For a custom table I’m making, for example, a friend sent me a picture and asked if I could make something like it. I asked about how big, what kind of look, and all that. I found the finish she wanted, but I had to ask what kind of legs to put on it. I showed some different options and then figured out what’s going to work best for them and their situation. Then also the pricing point of crazy farmhouse table legs because that’s going to take a little more wood and a lot more time. It turned out she wanted something more basic. If somebody comes to me with something that’s completely off the wall, sci-fi, never going to work in the real world, I’ll let them know that’s not gonna happen. We have to work around that to get you what you want.

What social media platforms do you use?

I use Facebook and Instagram mostly. Instagram especially with woodworking itself, the community is amazing. I have someone who follows me and that I interact with occasionally — he has over 10,000 followers, and he’s coming to me and saying I do great work. When you have questions in woodworking, everyone’s there to help each other. Everyone’s trying to help each other, not playing the political game of, “I should be the only woodworker in the world and get all the work.” It’s a very supportive community on Instagram. As far as Facebook, I look at that as being for the local people that are going to be my customer base, to get info out to them and really tell people where I’m going to be and all that fun stuff.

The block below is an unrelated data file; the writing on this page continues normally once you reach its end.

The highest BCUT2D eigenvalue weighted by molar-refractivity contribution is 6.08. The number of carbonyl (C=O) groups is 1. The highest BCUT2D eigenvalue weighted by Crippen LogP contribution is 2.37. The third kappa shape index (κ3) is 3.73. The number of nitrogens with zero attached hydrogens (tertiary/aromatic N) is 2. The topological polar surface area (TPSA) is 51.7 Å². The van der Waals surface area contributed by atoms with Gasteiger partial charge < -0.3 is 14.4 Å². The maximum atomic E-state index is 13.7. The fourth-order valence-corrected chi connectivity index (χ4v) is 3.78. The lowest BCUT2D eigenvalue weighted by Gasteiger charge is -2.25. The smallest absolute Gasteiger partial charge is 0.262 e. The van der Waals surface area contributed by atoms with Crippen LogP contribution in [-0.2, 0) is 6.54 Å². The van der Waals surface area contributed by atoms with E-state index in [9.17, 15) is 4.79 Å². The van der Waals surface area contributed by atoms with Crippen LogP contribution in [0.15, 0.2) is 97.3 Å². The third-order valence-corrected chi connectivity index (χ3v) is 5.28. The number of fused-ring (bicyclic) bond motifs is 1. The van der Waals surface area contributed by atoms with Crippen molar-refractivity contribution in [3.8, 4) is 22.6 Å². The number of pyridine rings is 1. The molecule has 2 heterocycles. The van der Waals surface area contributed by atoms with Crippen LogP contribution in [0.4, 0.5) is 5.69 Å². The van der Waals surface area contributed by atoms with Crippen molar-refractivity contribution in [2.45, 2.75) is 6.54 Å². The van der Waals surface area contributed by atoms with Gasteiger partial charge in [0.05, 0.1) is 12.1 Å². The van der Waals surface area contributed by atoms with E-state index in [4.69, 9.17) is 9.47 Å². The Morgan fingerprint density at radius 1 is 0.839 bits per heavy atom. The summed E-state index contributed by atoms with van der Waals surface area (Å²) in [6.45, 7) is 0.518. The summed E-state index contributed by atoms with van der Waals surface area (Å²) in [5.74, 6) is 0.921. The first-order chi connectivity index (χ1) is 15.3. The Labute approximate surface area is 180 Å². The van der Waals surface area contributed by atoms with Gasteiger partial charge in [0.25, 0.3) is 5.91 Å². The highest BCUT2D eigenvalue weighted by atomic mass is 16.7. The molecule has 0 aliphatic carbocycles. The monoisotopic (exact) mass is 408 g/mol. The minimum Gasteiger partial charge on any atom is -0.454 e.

How do balance the time you spend on projects?

So my full time job pays the bills, so when they need me there, I’m there. Depending on how I feel and the workload I have depends on how much time I go out to the shop and put in a few hours in the evening. Saturday and Sunday, I’ll wake up sometimes at 8am and I’m out there until 9pm. Makes for a fun day. Some of those days when I’m out for like 12 hours, I’ll forget to eat. The only thing that pulls me out of it is the dog barking inside. He also spends a lot of time out there with me. He has his own little bed out there. That’s how I got the name Sawdust Puppy because he’s laying in a pile of sawdust half the time.


What's the most rewarding part of woodworking?

Seeing the finished product. It goes from the pile of wood to the finished thing that people can see and use. Once I’m done and I can sit back and realize I did that, it was nothing before, and I created something from it. Also the big adirondack chairs, I’ve made 15 of them and they’re still so much fun.

How else do you show off your work?

Depending on the month, I’ll do many two or three different markets — going out, setting up, showing it off. I’m also showing my stuff in the store here, which is open 8-9 hours a day where everyone can come in and look at it.

How do you deal with problems and challenges?

My uncle is a carpenter, so I talk to him about challenges, and I talk to other woodworkers, and watch videos on YouTube. A lot of the time, I’ll step back and start working on something different. I stop stressing over it, and let it stew in the back of my mind until I’m ready to look at it with a fresh set of eyes.

What's coming up next for you?

Nothing new that I haven’t done in the past besides the giant, six foot table I’m working on. I’ve never made anything that big, but that will be done soon. I have some yoga mat holders I’m working on, and I’ll be at a flea market this Saturday, and who knows what I’ll get there. Some people might just buy whatever I have set up, or someone could come to me with a crazy custom idea from Pinterest. I’m hoping something cool comes out of that.

Learn more about Guy and Sawdust Puppy online:

Topics: Makers 1-on-1, Woodworkers